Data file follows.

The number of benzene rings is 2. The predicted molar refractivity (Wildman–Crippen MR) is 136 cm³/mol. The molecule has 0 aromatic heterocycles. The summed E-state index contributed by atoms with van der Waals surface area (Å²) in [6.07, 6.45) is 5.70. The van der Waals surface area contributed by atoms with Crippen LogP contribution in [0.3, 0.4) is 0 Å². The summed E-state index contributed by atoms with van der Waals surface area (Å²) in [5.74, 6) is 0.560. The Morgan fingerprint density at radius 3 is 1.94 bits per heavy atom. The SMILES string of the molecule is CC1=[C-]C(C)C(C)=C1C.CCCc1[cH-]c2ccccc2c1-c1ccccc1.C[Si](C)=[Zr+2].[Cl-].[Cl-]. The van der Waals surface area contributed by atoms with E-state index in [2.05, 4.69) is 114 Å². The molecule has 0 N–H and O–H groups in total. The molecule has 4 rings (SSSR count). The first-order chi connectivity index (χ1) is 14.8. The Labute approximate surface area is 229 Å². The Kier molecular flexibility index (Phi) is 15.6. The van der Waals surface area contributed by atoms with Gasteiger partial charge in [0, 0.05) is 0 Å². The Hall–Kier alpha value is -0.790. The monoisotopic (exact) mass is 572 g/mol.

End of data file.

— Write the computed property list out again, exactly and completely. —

The number of benzene rings is 2. The predicted molar refractivity (Wildman–Crippen MR) is 136 cm³/mol. The molecule has 0 aromatic heterocycles. The summed E-state index contributed by atoms with van der Waals surface area (Å²) in [6.07, 6.45) is 5.70. The van der Waals surface area contributed by atoms with Crippen LogP contribution in [0.3, 0.4) is 0 Å². The summed E-state index contributed by atoms with van der Waals surface area (Å²) in [5.74, 6) is 0.560. The Morgan fingerprint density at radius 3 is 1.94 bits per heavy atom. The SMILES string of the molecule is CC1=[C-]C(C)C(C)=C1C.CCCc1[cH-]c2ccccc2c1-c1ccccc1.C[Si](C)=[Zr+2].[Cl-].[Cl-]. The van der Waals surface area contributed by atoms with E-state index in [2.05, 4.69) is 114 Å². The molecule has 0 N–H and O–H groups in total. The molecule has 4 rings (SSSR count). The first-order chi connectivity index (χ1) is 14.8. The Labute approximate surface area is 229 Å². The Kier molecular flexibility index (Phi) is 15.6. The van der Waals surface area contributed by atoms with Gasteiger partial charge in [0, 0.05) is 0 Å². The Hall–Kier alpha value is -0.790. The monoisotopic (exact) mass is 572 g/mol.